Share Email Print
cover

Proceedings Paper

Potential pitfalls related to space-based lidar remote sensing of the Earth with an emphasis on wind measurement
Author(s): Michael J. Kavaya; Gary D. Spiers; Rod G. Frehlich
Format Member Price Non-Member Price
PDF $14.40 $18.00

Paper Abstract

A collection of issues is discussed that are potential pitfalls, if handled incorrectly, for earth-orbiting lidar remote sensing instruments. These issues arise due to the long target ranges, high lidar-to-target relative velocities, low signal levels, use of laser scanners, and other unique aspects of using lasers in earth orbit. Consequences of misunderstanding these topics range from minor inconvenience to improper calibration to total failure. We will focus on wind measurement using coherent detection Doppler lidar, but many of the potential pitfalls apply also to noncoherent lidar wind measurement, and to measurement of parameters other than wind.

Paper Details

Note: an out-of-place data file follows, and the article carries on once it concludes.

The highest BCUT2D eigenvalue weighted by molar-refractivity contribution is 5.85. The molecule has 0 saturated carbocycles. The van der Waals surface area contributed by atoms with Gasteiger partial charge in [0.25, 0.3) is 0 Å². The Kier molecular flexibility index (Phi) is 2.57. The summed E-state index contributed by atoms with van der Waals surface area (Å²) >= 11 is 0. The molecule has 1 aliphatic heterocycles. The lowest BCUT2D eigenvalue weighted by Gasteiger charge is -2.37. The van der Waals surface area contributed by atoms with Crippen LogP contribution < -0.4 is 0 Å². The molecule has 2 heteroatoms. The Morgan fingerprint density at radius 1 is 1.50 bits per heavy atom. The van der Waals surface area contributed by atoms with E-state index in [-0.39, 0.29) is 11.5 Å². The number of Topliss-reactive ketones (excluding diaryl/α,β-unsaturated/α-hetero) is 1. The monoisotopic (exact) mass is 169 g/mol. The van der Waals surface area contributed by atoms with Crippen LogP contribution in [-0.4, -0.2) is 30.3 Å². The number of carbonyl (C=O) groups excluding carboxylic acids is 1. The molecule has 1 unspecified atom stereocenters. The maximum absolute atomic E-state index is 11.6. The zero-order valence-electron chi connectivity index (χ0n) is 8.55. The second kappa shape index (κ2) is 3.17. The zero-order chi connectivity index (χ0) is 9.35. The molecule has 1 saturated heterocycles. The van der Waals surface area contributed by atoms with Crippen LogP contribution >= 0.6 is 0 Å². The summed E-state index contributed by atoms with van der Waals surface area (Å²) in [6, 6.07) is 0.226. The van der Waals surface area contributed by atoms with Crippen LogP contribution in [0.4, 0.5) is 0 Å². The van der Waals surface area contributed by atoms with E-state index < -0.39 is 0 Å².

Date Published: 13 February 2001
PDF: 9 pages
Proc. SPIE 4153, Lidar Remote Sensing for Industry and Environment Monitoring, (13 February 2001); doi: 10.1117/12.417072
Show Author Affiliations
Michael J. Kavaya, NASA Marshall Space Flight Ctr. (United States)
Gary D. Spiers, Univ. of Alabama in Huntsville (United States)
Rod G. Frehlich, Univ. of Colorado/Boulder (United States)


Published in SPIE Proceedings Vol. 4153:
Lidar Remote Sensing for Industry and Environment Monitoring
Upendra N. Singh; Kazuhiro Asai; Toshihiro Ogawa; Upendra N. Singh; Toshikasu Itabe; Nobuo Sugimoto, Editor(s)

© SPIE. Terms of Use
Back to Top